4. Able to demonstrate an understanding of the history of scientific discovery. (e.g., topics and devices are introduced with historical perspectives)

5. Able to discuss the social and ethical contexts within which science operates. (e.g., environmental and health hazards of new devices and materials and sharing of knowledge)

6. Able to communicate about scientific subjects including (lab courses only) the defense of conclusions based on one’s own observations. (e.g., PHYS 211L laboratory reports)

7. Able to discuss the application of scientific knowledge to the social sciences and to non-scientific disciplines. (e.g., application of technology in everyday life)

Writing Component:
The General Education Writing Component will be incorporated into this course via PHYS 211L, which is the laboratory component, where students will write lab reports with conclusion.

Attendance and Participation:
The attendance policy described in the Winthrop University undergraduate catalog will be followed. Students are encouraged to attend all the lectures and to actively take part in classroom activities. Regular attendance and good participation efforts will help in the final letter grade assignment for borderline cases.


Chapter sections, questions, and problems are assigned for each lecture. It is important that you read the chapter sections before coming to a lecture. After attending the lecture you should re-read the chapter, answer the questions and solve problems. Get help when needed. Homework will be collected via WileyPlus.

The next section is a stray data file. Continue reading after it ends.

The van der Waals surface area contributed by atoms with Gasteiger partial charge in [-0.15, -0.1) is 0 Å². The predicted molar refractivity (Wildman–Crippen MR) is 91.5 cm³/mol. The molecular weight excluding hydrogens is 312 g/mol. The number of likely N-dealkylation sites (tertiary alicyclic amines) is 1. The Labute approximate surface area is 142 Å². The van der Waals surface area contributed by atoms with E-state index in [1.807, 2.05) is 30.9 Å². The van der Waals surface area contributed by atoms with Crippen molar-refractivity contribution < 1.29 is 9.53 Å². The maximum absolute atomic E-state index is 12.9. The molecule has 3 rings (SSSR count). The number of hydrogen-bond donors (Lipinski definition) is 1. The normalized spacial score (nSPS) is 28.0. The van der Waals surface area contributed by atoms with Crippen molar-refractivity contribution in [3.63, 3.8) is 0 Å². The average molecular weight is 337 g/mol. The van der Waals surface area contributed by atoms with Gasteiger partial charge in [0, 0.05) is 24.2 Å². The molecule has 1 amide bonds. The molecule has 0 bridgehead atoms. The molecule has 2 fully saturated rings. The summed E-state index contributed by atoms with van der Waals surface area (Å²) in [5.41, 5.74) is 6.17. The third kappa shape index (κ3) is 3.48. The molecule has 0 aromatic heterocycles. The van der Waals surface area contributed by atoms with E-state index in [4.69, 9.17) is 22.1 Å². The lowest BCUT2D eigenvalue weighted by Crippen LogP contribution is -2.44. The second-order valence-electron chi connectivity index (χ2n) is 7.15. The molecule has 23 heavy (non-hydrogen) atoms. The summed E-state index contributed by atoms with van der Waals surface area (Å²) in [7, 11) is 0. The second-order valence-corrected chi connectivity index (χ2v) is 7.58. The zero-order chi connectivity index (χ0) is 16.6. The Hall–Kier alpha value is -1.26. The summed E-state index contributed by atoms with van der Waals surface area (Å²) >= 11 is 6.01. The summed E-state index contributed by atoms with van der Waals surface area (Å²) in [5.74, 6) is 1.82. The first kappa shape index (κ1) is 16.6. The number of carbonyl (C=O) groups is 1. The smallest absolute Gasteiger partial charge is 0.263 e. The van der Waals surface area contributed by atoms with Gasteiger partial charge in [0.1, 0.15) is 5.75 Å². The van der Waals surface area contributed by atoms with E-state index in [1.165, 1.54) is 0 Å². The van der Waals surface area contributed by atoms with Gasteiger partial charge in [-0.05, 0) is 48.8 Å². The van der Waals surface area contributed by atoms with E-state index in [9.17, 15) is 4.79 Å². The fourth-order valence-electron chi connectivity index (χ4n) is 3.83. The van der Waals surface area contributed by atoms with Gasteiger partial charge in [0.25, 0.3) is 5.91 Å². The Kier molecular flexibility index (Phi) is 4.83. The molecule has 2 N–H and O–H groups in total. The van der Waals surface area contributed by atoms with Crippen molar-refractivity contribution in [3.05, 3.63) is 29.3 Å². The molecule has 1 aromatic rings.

Students with Disabilities:
Winthrop University is dedicated to providing access to education. If you have a disability and need classroom accommodations, please contact Gena Smith, Coordinator, Services for Students with Disabilities, at 323-3290, as soon as possible. Once you have your professor notification, please tell me so that I am aware of your accommodations well before the first {test/paper/assignment}.

Student Conduct Code: The policy on student academic misconduct is outlined in the “Student Conduct Code Academic Misconduct Policy” in the online Student Handbook (  

Syllabus change policy: The instructor will make changes to this syllabus as deemed necessary for the progression of the course.

Tests & Final: Three tests (10% each) and a comprehensive final (35%) are scheduled as follows.


Tests and Final


Content Description


Test #1

1,2,3, & 4

Kinematics in one dimension, Kinematics in two & three dimensions, and Projectile, Circular, & Relative Motions.  


Test #2

5,6,7,8,& 9

Newton's laws of motion, Friction, Circular motion, Work, Energy, Power, Conservation of Energy, Center of Mass,  and Momentum.


Test #3

10,11, & 12

Rotational Kinematics & Dynamics, Angular Momentum, Equilibrium, and Elasticity.



Gravitation, Oscillations, and Waves.

001: 12-9, 8 AM

002: 12-6, 8 AM

Final Exam




Points & Grade:
Tests: 30%, Wiley-Plus homework: 10%, Laboratory: 25%, and Final: 35%.
The letter grade will be assigned as follows:

100% - 90% = A     89% - 87% = A-    86% - 84% = B+    83% - 80% = B    79% - 77% = B-   
    76%-74% = C+   73% - 67% = C     66% - 64% = C-     63%-60% = D      59%- 0%  = F